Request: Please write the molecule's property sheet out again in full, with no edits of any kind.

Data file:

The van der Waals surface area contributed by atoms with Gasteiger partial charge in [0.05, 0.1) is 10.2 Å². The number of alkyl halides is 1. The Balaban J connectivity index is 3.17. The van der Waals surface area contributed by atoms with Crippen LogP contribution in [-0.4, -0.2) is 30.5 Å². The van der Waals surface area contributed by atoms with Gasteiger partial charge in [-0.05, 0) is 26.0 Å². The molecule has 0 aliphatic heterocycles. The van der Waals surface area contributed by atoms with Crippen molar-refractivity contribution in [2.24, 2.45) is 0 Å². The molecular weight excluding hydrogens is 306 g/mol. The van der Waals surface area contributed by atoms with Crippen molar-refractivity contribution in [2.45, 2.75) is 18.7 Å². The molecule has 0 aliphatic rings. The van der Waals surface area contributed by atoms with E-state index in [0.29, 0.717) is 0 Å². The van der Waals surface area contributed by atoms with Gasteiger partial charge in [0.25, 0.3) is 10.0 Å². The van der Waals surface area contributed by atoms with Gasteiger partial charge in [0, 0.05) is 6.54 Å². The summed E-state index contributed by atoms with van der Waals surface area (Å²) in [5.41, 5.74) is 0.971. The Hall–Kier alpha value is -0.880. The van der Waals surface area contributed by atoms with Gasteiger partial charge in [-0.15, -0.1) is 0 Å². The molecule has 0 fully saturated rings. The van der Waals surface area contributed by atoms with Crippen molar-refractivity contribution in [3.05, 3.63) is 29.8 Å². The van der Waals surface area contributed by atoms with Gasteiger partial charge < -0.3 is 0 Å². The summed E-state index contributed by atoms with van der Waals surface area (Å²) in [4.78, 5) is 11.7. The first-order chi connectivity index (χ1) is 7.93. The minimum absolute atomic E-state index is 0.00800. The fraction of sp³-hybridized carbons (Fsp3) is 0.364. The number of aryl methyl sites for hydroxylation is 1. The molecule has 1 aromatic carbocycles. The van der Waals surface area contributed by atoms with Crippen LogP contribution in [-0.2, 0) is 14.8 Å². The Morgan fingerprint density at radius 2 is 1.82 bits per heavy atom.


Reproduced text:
The van der Waals surface area contributed by atoms with Gasteiger partial charge in [0.05, 0.1) is 10.2 Å². The number of alkyl halides is 1. The Balaban J connectivity index is 3.17. The van der Waals surface area contributed by atoms with Crippen LogP contribution in [-0.4, -0.2) is 30.5 Å². The van der Waals surface area contributed by atoms with Gasteiger partial charge in [-0.05, 0) is 26.0 Å². The molecule has 0 aliphatic heterocycles. The van der Waals surface area contributed by atoms with Crippen molar-refractivity contribution in [2.24, 2.45) is 0 Å². The molecular weight excluding hydrogens is 306 g/mol. The van der Waals surface area contributed by atoms with Crippen molar-refractivity contribution in [2.45, 2.75) is 18.7 Å². The molecule has 0 aliphatic rings. The van der Waals surface area contributed by atoms with E-state index in [0.29, 0.717) is 0 Å². The van der Waals surface area contributed by atoms with Gasteiger partial charge in [0.25, 0.3) is 10.0 Å². The van der Waals surface area contributed by atoms with Gasteiger partial charge in [0, 0.05) is 6.54 Å². The summed E-state index contributed by atoms with van der Waals surface area (Å²) in [5.41, 5.74) is 0.971. The Hall–Kier alpha value is -0.880. The van der Waals surface area contributed by atoms with Gasteiger partial charge in [-0.15, -0.1) is 0 Å². The molecule has 0 fully saturated rings. The van der Waals surface area contributed by atoms with Crippen molar-refractivity contribution in [3.05, 3.63) is 29.8 Å². The van der Waals surface area contributed by atoms with Gasteiger partial charge < -0.3 is 0 Å². The summed E-state index contributed by atoms with van der Waals surface area (Å²) in [4.78, 5) is 11.7. The first-order chi connectivity index (χ1) is 7.93. The minimum absolute atomic E-state index is 0.00800. The fraction of sp³-hybridized carbons (Fsp3) is 0.364. The number of aryl methyl sites for hydroxylation is 1. The molecule has 1 aromatic carbocycles. The van der Waals surface area contributed by atoms with Crippen LogP contribution in [-0.2, 0) is 14.8 Å². The Morgan fingerprint density at radius 2 is 1.82 bits per heavy atom.